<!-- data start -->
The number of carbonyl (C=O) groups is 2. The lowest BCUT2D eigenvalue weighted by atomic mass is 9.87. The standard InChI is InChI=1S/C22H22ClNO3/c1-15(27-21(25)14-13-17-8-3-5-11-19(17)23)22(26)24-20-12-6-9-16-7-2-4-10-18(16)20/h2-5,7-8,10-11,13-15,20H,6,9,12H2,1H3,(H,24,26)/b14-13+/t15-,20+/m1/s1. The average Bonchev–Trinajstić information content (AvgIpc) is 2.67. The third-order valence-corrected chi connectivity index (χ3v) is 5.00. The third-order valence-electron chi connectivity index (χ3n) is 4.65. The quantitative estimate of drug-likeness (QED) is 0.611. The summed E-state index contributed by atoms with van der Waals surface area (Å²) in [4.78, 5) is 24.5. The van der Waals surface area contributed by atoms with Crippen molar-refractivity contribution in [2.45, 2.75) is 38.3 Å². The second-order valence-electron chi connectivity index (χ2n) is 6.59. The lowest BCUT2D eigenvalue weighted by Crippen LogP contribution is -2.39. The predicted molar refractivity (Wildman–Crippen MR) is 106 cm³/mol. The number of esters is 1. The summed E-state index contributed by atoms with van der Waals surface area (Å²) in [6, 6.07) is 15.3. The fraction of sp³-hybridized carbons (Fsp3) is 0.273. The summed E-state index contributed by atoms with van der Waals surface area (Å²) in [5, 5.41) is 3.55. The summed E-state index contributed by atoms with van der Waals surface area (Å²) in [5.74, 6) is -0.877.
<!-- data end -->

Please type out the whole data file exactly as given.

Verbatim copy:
The number of carbonyl (C=O) groups is 2. The lowest BCUT2D eigenvalue weighted by atomic mass is 9.87. The standard InChI is InChI=1S/C22H22ClNO3/c1-15(27-21(25)14-13-17-8-3-5-11-19(17)23)22(26)24-20-12-6-9-16-7-2-4-10-18(16)20/h2-5,7-8,10-11,13-15,20H,6,9,12H2,1H3,(H,24,26)/b14-13+/t15-,20+/m1/s1. The average Bonchev–Trinajstić information content (AvgIpc) is 2.67. The third-order valence-corrected chi connectivity index (χ3v) is 5.00. The third-order valence-electron chi connectivity index (χ3n) is 4.65. The quantitative estimate of drug-likeness (QED) is 0.611. The summed E-state index contributed by atoms with van der Waals surface area (Å²) in [4.78, 5) is 24.5. The van der Waals surface area contributed by atoms with Crippen molar-refractivity contribution in [2.45, 2.75) is 38.3 Å². The second-order valence-electron chi connectivity index (χ2n) is 6.59. The lowest BCUT2D eigenvalue weighted by Crippen LogP contribution is -2.39. The predicted molar refractivity (Wildman–Crippen MR) is 106 cm³/mol. The number of esters is 1. The summed E-state index contributed by atoms with van der Waals surface area (Å²) in [6, 6.07) is 15.3. The fraction of sp³-hybridized carbons (Fsp3) is 0.273. The summed E-state index contributed by atoms with van der Waals surface area (Å²) in [5, 5.41) is 3.55. The summed E-state index contributed by atoms with van der Waals surface area (Å²) in [5.74, 6) is -0.877.